In the name of the Father, and of the Son, and of the Holy Spirit.
Today, on the Eve of Theophany, we heard wonderful readings from the Old Testament, from the prophetic books, from the Epistles, and, of course, from the Gospel about the events in the wilderness, when John the Baptist, whom the prophets had foretold, came preaching repentance. He called to the people: Prepare ye the way of the Lord (Mt. 3:3). Repentance was the prerequisite for people to become ready to see God, the Son of God Incarnate who came to the world to save mankind. Prepare ye the way of the Lord, make His paths straight (Lk. 3: 4). This applies to each one of us. Our pride, which prevents us from living, and the wounds caused by sin, must be healed by repentance. And this is the only precondition for us to get to know God and see Him truly. You can come to confession and say something your whole life and still not get to know God. The Jews also believed that they had special knowledge, that they were “religious” people and knew the laws and the Scriptures. However, their pride and the sins of the people did not allow them to see the Messiah, to get to know Christ, to partake of the Divine grace that God has prepared for those who love Him. Pride and sin blind us and prevent our souls from blossoming, as the prophet says: And the desert shall rejoice, and blossom as the rose (Is. 35:1). Because we don’t reform, our souls are not filled with grace. Our repentance is not true. We come to confession, mumble something as if repenting, but still cannot understand anything. Because there is no reformation.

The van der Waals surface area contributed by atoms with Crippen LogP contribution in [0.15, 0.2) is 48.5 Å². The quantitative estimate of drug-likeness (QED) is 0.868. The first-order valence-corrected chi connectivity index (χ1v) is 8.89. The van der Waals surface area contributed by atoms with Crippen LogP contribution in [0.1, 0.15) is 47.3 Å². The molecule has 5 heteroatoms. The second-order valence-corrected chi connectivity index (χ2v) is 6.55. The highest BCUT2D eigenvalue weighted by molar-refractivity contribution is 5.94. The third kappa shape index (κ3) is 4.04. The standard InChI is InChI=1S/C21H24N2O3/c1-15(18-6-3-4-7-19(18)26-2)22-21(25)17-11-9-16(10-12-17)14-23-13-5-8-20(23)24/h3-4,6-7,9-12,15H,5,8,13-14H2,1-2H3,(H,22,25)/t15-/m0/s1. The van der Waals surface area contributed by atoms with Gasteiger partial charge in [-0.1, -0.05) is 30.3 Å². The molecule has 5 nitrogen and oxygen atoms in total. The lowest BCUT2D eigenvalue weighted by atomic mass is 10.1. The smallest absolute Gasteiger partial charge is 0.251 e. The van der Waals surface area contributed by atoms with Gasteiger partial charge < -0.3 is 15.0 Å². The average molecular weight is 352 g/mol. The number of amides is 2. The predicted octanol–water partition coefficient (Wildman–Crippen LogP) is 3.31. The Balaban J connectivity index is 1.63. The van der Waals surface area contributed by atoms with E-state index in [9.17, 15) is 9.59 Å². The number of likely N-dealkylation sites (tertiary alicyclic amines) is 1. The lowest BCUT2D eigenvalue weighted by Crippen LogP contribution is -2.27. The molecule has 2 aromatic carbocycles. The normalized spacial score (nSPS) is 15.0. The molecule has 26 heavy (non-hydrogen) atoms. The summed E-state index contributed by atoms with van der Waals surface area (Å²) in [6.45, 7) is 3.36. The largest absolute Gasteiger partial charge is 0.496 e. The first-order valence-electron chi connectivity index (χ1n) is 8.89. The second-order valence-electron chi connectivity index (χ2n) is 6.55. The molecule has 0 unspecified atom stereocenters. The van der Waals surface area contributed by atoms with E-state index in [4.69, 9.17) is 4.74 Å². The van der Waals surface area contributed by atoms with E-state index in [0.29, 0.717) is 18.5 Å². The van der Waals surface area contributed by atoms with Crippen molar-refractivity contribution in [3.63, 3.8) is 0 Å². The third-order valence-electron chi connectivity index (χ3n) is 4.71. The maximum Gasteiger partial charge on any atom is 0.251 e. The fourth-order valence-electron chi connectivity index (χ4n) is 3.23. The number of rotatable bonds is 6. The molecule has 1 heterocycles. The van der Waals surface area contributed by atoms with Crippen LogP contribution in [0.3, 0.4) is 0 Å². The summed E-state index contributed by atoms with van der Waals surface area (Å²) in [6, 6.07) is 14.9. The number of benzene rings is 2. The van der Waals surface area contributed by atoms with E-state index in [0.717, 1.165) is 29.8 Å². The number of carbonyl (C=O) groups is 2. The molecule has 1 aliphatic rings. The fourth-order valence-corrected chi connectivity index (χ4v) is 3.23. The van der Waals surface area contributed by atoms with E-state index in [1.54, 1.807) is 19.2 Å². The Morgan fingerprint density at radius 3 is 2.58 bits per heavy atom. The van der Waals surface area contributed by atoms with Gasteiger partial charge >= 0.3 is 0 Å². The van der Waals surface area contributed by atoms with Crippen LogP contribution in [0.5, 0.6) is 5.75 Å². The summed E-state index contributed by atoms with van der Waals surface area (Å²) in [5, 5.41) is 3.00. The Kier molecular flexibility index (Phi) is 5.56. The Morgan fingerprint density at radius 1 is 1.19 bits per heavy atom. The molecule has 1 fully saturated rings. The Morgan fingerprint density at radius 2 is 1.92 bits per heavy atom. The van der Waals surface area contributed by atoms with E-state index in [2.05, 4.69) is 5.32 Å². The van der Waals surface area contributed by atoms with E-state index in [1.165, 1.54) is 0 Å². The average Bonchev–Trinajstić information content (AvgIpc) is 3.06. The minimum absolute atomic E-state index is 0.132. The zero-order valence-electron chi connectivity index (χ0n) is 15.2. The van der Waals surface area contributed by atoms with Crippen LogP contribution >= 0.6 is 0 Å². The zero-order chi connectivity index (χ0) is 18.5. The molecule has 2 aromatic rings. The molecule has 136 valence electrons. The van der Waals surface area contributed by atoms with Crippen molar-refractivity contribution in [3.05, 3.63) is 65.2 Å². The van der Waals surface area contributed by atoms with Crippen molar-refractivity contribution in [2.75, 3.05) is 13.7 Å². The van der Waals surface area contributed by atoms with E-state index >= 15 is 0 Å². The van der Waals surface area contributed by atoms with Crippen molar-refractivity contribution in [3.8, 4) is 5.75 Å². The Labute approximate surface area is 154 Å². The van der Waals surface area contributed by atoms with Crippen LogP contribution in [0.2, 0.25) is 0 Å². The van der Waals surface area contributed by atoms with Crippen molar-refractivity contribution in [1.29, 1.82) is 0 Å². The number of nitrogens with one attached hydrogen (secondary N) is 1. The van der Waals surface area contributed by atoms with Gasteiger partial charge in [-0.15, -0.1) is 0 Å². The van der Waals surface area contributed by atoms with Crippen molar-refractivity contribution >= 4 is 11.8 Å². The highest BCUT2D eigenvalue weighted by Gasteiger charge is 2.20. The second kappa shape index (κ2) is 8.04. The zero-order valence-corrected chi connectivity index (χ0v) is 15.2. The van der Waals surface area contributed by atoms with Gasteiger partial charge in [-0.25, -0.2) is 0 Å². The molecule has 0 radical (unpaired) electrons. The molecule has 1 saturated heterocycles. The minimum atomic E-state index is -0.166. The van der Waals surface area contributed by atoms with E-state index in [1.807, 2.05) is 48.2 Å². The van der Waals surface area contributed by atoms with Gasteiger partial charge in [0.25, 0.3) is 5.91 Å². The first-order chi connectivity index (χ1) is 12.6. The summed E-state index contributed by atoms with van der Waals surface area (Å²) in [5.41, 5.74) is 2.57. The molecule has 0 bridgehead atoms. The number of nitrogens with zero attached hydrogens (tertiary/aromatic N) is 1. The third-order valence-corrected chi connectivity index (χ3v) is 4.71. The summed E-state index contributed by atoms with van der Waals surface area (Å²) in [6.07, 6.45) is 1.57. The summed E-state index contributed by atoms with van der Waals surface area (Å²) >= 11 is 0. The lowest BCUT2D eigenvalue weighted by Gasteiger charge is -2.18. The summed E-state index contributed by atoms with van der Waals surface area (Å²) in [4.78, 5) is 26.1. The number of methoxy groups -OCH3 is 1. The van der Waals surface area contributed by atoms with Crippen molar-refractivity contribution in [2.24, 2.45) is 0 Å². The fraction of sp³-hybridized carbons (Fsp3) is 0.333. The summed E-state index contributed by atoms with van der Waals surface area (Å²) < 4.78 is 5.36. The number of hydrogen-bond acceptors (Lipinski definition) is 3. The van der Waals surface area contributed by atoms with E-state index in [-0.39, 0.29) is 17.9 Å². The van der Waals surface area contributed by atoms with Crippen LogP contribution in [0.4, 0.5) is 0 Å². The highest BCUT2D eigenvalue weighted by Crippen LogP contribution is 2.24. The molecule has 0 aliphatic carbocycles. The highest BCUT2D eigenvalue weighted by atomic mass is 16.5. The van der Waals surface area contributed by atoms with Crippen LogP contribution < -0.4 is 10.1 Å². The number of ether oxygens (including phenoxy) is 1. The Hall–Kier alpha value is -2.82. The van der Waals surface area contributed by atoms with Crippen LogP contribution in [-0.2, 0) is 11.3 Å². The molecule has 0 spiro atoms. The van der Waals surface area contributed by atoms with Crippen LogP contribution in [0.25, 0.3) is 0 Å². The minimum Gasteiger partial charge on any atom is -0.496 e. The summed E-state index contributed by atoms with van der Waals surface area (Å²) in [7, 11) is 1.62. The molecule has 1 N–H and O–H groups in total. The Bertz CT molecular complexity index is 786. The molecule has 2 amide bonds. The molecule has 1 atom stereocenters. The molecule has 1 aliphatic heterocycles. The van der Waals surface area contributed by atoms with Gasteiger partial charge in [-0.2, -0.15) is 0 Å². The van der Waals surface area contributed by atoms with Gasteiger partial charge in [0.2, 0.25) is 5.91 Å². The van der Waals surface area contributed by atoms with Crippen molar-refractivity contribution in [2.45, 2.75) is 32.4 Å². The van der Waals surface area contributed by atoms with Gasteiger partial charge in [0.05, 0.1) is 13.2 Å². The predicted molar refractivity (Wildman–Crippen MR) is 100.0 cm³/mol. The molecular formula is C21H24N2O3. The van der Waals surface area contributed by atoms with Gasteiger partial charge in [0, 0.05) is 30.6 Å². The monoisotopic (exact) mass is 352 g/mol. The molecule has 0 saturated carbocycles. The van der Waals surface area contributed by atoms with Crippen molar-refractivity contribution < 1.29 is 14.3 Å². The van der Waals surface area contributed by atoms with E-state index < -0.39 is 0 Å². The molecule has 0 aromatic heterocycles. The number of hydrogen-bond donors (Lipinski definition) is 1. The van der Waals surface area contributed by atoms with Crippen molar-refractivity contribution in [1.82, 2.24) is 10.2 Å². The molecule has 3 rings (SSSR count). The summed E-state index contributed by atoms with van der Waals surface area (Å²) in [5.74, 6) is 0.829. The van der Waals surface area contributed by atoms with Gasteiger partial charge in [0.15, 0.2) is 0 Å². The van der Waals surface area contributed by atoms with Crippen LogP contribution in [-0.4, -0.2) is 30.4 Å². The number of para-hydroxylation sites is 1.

John the Baptist said very simple things to representatives from different social classes who came to him: soldiers, publicans (tax collectors), Pharisees, and common people. He found very simple words for everyone. Active repentance is not hard. But, of course, in this sense, the Gospel story is an example for us. John the Baptist was a prophet who spoke of Christ, who baptized Christ. And at the same time he lived in the wilderness, he had no possessions. He wore coarse clothing made of camel's hair, and he ate locusts and wild honey. And living this way, he became worthy to understand much more than his contemporaries did—the Pharisees, the Sadducees, the Jewish people and the Gentiles.
He saw much more and much further when he abandoned everything in this world. We are his direct opposites; we are burdened with all sorts of cares of this world, and there are as many of them as there are goods in a megamarket. An infinite number of different worries, thoughts, material gains, mental searches and finds. If you do not move away from this and do not abandon it, then it is hard to see Christ and repent truly.
We must change our lives, make efforts to prepare the way for the Lord into our hearts. This path should be as straight as possible so that the Lord can come into our souls, into our hearts, and we can truly unite with Him, and not just seemingly. And then we will become Christians, and Christ will abide in our hearts. And then the special grace of the feast and the Blessing of the Waters will be truly for our good. Both our hearts and our souls will also turn into a source of the Holy Spirit, into living water, leading to eternal life. Let us meditate on this during these days of the festive season.
Let us think about the grace the Lord has given us now completely undeservedly and make efforts to improve so that the “desert” of our hearts, “dried up” from sin and pride, can blossom with the grace of the Holy Spirit. Amen.